That night, as they drove home, Dad had a story to tell. “Remember how we were talking about being good today?” he asked. James nodded.
“Well, once there was a man who tried very hard to do everything right,” Dad began. “He thought that if he did everything perfect, God would be happy with him. So he was careful to obey the rules. He was careful to stay away from bad people. ‘I am very good,’ he thought. ‘I will have Jesus come to my house for lunch today.’ He thought Jesus would be impressed with how good he was.
“When they sat down to eat, the good man was very careful to keep his hands clean and not to spill his food. But Jesus wasn’t impressed at all. You see, Jesus was looking at the man’s heart and what he saw was a very selfish man. The man didn’t want to make Jesus happy. He just wanted to make himself feel good.
“Now in that same town there was a woman who lived a bad life. She didn’t obey God and got into lots of trouble. She had begun to feel very sorry for how she lived, and wished that she could change. ‘I have been so bad,’ she thought, ‘but maybe Jesus can help me.’ So the bad woman decided to go to the good man’s house to see Jesus.
“When she came in the room, the good man was not happy at all. He didn’t want such a bad woman in his house! He was about to send her out when she came close to Jesus and began to cry. ‘If Jesus is so good,’ the man thought, ‘he will know that this bad woman should be punished.’ But Jesus didn’t get angry. As the woman’s tears fell on Jesus’ feet, she knelt down to wipe them off with her hair and kiss them. No proper woman would do that! But Jesus knew that she was very sorry for all the wrong things she had done. He saw that her heart was full of love and desire to do right, so He forgave her and said, ‘Your faith has saved you. Go in peace.’
“And so what do you think, James?” Dad asked. “Was Jesus more pleased with the bad woman or the good man that day?”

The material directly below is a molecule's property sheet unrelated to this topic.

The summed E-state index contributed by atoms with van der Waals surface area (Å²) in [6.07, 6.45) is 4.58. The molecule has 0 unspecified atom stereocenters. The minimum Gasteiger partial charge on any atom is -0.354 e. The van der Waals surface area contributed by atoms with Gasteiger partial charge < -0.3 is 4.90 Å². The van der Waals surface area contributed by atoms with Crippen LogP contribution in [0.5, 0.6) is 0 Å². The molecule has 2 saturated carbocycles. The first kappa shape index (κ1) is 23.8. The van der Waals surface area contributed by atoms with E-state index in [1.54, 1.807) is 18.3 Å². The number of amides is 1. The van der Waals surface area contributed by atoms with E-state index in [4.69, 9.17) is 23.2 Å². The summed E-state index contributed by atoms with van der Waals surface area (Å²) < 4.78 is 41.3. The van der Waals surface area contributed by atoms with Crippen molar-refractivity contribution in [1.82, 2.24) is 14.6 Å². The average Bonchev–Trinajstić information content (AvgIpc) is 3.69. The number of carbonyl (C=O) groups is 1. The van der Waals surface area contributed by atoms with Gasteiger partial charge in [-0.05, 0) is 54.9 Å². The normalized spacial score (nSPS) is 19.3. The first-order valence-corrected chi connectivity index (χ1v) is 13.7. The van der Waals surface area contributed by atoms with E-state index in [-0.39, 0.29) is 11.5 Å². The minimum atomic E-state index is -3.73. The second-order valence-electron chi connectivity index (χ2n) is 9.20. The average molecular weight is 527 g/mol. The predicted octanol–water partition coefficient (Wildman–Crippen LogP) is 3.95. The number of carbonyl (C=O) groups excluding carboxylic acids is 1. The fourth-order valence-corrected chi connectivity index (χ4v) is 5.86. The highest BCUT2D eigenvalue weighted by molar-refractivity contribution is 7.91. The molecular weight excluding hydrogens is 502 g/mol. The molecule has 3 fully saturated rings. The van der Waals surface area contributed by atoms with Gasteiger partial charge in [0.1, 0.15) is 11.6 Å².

James thought about the story. “The bad woman?” he asked. It still sounded puzzling to him.
“Yes,” Mom replied. “Do you think Jesus is more happy with someone who thinks they are good, or someone who really wants to have a good heart?”
That one was easy. “A good heart,” James replied.
“And because the bad woman was sorry, Jesus could give her a good heart,” Mom explained.
“Then she wasn’t bad anymore?” asked James.
“That’s right,” Mom agreed. “When God changes our hearts, then we will do good because we love God and want to make Him happy.”
“Lots of people try to be good,” Dad added, “just like you wanted to be a good boy today. But when you had naughty feelings about sitting still, you didn’t have a good heart, did you? I had to help you be sorry. When you were sorry, it helped get rid of the naughty feelings, didn’t it?”
James nodded. “But I then I got in trouble again,” he said, remembering the sand.
“That was because you were not thinking,” said Mom. “That is called a mistake, because you didn’t mean to disobey. You didn’t have a bad attitude, but you needed help remembering. What is most important is that you have the right attitude, not if you do everything perfect.”
James sighed. It was beginning to make sense. “But I don’t like to be in trouble,” he said. “I want to be a good boy all the time.”
“And that is why we are praying that your heart will be changed. Only God can give you a good heart. Instead of trying to be good all the time like the man in the story, Jesus helps me obey because I love Him,” Dad said. “And it is wonderful to know that He is pleased with me.” His voice sounded like the warm, soft sand and James felt his eyes closing.
“Always remember, we love you, too,” Mom whispered. She reached back her hand and gave James a knee squeeze. The car was full of love and James knew that he wanted it to be that way always.